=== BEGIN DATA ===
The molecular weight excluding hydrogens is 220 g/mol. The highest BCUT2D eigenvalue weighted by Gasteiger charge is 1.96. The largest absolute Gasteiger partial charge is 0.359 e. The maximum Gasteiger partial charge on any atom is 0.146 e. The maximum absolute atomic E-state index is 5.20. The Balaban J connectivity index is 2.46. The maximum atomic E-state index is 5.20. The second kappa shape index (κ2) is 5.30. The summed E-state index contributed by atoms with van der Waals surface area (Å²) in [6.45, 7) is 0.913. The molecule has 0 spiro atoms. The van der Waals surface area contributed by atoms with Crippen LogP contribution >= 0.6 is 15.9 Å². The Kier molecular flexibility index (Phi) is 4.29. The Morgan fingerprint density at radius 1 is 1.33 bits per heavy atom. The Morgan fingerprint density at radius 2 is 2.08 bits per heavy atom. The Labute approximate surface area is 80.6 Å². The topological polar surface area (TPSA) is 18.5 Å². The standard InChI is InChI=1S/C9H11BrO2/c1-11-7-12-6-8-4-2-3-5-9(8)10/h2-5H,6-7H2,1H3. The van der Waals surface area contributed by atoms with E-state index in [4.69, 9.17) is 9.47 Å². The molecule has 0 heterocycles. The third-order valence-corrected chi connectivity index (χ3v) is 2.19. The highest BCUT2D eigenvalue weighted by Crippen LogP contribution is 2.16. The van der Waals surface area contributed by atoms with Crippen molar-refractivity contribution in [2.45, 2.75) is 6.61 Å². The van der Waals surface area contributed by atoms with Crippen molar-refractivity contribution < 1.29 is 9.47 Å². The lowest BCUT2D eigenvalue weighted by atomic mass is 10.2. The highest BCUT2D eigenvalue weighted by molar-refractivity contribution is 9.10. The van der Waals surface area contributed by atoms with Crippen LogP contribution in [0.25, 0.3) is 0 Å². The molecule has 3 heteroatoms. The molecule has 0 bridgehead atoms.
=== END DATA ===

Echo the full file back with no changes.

The molecular weight excluding hydrogens is 220 g/mol. The highest BCUT2D eigenvalue weighted by Gasteiger charge is 1.96. The largest absolute Gasteiger partial charge is 0.359 e. The maximum Gasteiger partial charge on any atom is 0.146 e. The maximum absolute atomic E-state index is 5.20. The Balaban J connectivity index is 2.46. The maximum atomic E-state index is 5.20. The second kappa shape index (κ2) is 5.30. The summed E-state index contributed by atoms with van der Waals surface area (Å²) in [6.45, 7) is 0.913. The molecule has 0 spiro atoms. The van der Waals surface area contributed by atoms with Crippen LogP contribution >= 0.6 is 15.9 Å². The Kier molecular flexibility index (Phi) is 4.29. The Morgan fingerprint density at radius 1 is 1.33 bits per heavy atom. The Morgan fingerprint density at radius 2 is 2.08 bits per heavy atom. The Labute approximate surface area is 80.6 Å². The topological polar surface area (TPSA) is 18.5 Å². The standard InChI is InChI=1S/C9H11BrO2/c1-11-7-12-6-8-4-2-3-5-9(8)10/h2-5H,6-7H2,1H3. The van der Waals surface area contributed by atoms with E-state index in [4.69, 9.17) is 9.47 Å². The molecule has 0 heterocycles. The third-order valence-corrected chi connectivity index (χ3v) is 2.19. The highest BCUT2D eigenvalue weighted by Crippen LogP contribution is 2.16. The van der Waals surface area contributed by atoms with Crippen molar-refractivity contribution in [2.45, 2.75) is 6.61 Å². The van der Waals surface area contributed by atoms with Crippen molar-refractivity contribution < 1.29 is 9.47 Å². The lowest BCUT2D eigenvalue weighted by atomic mass is 10.2. The highest BCUT2D eigenvalue weighted by molar-refractivity contribution is 9.10. The van der Waals surface area contributed by atoms with Crippen LogP contribution in [0.25, 0.3) is 0 Å². The molecule has 3 heteroatoms. The molecule has 0 bridgehead atoms.